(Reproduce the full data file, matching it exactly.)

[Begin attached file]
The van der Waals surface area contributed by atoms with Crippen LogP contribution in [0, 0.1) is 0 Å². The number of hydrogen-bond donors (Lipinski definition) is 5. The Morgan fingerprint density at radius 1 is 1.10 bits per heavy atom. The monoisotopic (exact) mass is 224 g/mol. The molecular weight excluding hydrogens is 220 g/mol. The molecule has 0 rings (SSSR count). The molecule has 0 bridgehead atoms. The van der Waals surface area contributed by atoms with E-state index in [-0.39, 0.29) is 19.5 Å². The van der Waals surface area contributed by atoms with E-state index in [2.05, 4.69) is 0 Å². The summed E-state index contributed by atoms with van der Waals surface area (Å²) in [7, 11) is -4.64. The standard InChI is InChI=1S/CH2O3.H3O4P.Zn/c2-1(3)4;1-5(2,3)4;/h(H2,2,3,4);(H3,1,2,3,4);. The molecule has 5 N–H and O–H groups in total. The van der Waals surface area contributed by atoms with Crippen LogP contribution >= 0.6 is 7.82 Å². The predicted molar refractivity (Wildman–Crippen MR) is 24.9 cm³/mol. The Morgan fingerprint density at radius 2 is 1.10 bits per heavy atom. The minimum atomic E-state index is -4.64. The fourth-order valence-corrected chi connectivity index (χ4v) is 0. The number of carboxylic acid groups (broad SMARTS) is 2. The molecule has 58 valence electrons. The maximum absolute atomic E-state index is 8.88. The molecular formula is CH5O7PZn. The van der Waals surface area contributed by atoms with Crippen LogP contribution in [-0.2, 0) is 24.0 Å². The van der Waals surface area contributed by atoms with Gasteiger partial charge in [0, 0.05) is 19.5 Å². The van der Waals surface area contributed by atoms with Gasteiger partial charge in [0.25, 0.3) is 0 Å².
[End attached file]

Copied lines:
The van der Waals surface area contributed by atoms with Crippen LogP contribution in [0, 0.1) is 0 Å². The number of hydrogen-bond donors (Lipinski definition) is 5. The Morgan fingerprint density at radius 1 is 1.10 bits per heavy atom. The monoisotopic (exact) mass is 224 g/mol. The molecular weight excluding hydrogens is 220 g/mol. The molecule has 0 rings (SSSR count). The molecule has 0 bridgehead atoms. The van der Waals surface area contributed by atoms with E-state index in [-0.39, 0.29) is 19.5 Å². The van der Waals surface area contributed by atoms with E-state index in [2.05, 4.69) is 0 Å². The summed E-state index contributed by atoms with van der Waals surface area (Å²) in [7, 11) is -4.64. The standard InChI is InChI=1S/CH2O3.H3O4P.Zn/c2-1(3)4;1-5(2,3)4;/h(H2,2,3,4);(H3,1,2,3,4);. The molecule has 5 N–H and O–H groups in total. The van der Waals surface area contributed by atoms with Crippen LogP contribution >= 0.6 is 7.82 Å². The predicted molar refractivity (Wildman–Crippen MR) is 24.9 cm³/mol. The Morgan fingerprint density at radius 2 is 1.10 bits per heavy atom. The minimum atomic E-state index is -4.64. The fourth-order valence-corrected chi connectivity index (χ4v) is 0. The number of carboxylic acid groups (broad SMARTS) is 2. The molecule has 58 valence electrons. The maximum absolute atomic E-state index is 8.88. The molecular formula is CH5O7PZn. The van der Waals surface area contributed by atoms with Crippen LogP contribution in [-0.2, 0) is 24.0 Å². The van der Waals surface area contributed by atoms with Gasteiger partial charge in [0, 0.05) is 19.5 Å². The van der Waals surface area contributed by atoms with Gasteiger partial charge in [0.25, 0.3) is 0 Å².